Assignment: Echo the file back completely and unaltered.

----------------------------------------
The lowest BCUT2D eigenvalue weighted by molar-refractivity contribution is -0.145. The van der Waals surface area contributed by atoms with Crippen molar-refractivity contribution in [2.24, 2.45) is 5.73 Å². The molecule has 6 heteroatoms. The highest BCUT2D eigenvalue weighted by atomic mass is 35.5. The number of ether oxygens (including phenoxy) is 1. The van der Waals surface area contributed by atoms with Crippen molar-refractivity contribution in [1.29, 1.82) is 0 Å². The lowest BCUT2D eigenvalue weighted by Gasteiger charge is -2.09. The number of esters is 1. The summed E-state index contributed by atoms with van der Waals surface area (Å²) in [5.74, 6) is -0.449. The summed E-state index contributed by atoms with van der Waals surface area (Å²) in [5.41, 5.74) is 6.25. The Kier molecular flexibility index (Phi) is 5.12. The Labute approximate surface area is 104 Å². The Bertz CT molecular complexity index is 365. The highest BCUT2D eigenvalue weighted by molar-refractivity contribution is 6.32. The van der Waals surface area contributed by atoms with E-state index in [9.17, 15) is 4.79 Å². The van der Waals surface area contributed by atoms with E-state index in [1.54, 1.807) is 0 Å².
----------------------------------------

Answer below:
The lowest BCUT2D eigenvalue weighted by molar-refractivity contribution is -0.145. The van der Waals surface area contributed by atoms with Crippen molar-refractivity contribution in [2.24, 2.45) is 5.73 Å². The molecule has 6 heteroatoms. The highest BCUT2D eigenvalue weighted by atomic mass is 35.5. The number of ether oxygens (including phenoxy) is 1. The van der Waals surface area contributed by atoms with Crippen molar-refractivity contribution in [1.29, 1.82) is 0 Å². The lowest BCUT2D eigenvalue weighted by Gasteiger charge is -2.09. The number of esters is 1. The summed E-state index contributed by atoms with van der Waals surface area (Å²) in [5.74, 6) is -0.449. The summed E-state index contributed by atoms with van der Waals surface area (Å²) in [5.41, 5.74) is 6.25. The Kier molecular flexibility index (Phi) is 5.12. The Labute approximate surface area is 104 Å². The Bertz CT molecular complexity index is 365. The highest BCUT2D eigenvalue weighted by molar-refractivity contribution is 6.32. The van der Waals surface area contributed by atoms with E-state index in [9.17, 15) is 4.79 Å². The van der Waals surface area contributed by atoms with E-state index in [1.54, 1.807) is 0 Å².